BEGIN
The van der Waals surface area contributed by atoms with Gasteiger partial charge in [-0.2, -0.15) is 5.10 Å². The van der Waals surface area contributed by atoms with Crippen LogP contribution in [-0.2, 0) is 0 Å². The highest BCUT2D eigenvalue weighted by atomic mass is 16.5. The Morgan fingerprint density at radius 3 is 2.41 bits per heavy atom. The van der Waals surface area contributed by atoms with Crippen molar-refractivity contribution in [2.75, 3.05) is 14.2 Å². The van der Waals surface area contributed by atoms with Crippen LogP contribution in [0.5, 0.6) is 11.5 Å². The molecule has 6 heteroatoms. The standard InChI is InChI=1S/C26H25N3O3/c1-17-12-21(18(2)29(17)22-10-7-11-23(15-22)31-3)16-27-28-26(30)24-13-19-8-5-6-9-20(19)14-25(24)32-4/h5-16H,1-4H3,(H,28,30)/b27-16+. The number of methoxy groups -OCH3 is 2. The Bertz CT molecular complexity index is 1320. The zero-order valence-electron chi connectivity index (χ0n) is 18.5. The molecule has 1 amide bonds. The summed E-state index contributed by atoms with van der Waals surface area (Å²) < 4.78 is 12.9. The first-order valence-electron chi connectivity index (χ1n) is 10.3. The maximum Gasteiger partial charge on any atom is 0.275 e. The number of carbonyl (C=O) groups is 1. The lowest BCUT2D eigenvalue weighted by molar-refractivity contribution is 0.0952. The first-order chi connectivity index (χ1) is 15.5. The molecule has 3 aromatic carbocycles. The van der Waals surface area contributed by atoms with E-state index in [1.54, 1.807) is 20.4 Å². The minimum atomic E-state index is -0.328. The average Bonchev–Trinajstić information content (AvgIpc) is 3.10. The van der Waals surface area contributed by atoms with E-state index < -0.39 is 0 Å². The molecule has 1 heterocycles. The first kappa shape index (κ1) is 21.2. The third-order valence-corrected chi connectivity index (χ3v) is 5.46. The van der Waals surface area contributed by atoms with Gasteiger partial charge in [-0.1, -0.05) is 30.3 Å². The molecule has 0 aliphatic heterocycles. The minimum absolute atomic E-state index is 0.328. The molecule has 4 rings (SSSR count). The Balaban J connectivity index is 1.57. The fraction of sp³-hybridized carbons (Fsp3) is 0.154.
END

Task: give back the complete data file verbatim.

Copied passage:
The van der Waals surface area contributed by atoms with Gasteiger partial charge in [-0.2, -0.15) is 5.10 Å². The van der Waals surface area contributed by atoms with Crippen LogP contribution in [-0.2, 0) is 0 Å². The highest BCUT2D eigenvalue weighted by atomic mass is 16.5. The Morgan fingerprint density at radius 3 is 2.41 bits per heavy atom. The van der Waals surface area contributed by atoms with Crippen molar-refractivity contribution in [2.75, 3.05) is 14.2 Å². The van der Waals surface area contributed by atoms with Crippen LogP contribution in [0.5, 0.6) is 11.5 Å². The molecule has 6 heteroatoms. The standard InChI is InChI=1S/C26H25N3O3/c1-17-12-21(18(2)29(17)22-10-7-11-23(15-22)31-3)16-27-28-26(30)24-13-19-8-5-6-9-20(19)14-25(24)32-4/h5-16H,1-4H3,(H,28,30)/b27-16+. The number of methoxy groups -OCH3 is 2. The Bertz CT molecular complexity index is 1320. The zero-order valence-electron chi connectivity index (χ0n) is 18.5. The molecule has 1 amide bonds. The summed E-state index contributed by atoms with van der Waals surface area (Å²) < 4.78 is 12.9. The first-order valence-electron chi connectivity index (χ1n) is 10.3. The maximum Gasteiger partial charge on any atom is 0.275 e. The number of carbonyl (C=O) groups is 1. The lowest BCUT2D eigenvalue weighted by molar-refractivity contribution is 0.0952. The first-order chi connectivity index (χ1) is 15.5. The molecule has 3 aromatic carbocycles. The van der Waals surface area contributed by atoms with E-state index in [1.54, 1.807) is 20.4 Å². The minimum atomic E-state index is -0.328. The average Bonchev–Trinajstić information content (AvgIpc) is 3.10. The van der Waals surface area contributed by atoms with E-state index < -0.39 is 0 Å². The molecule has 1 heterocycles. The first kappa shape index (κ1) is 21.2. The third-order valence-corrected chi connectivity index (χ3v) is 5.46. The van der Waals surface area contributed by atoms with Gasteiger partial charge in [-0.1, -0.05) is 30.3 Å². The molecule has 0 aliphatic heterocycles. The minimum absolute atomic E-state index is 0.328. The molecule has 4 rings (SSSR count). The Balaban J connectivity index is 1.57. The fraction of sp³-hybridized carbons (Fsp3) is 0.154.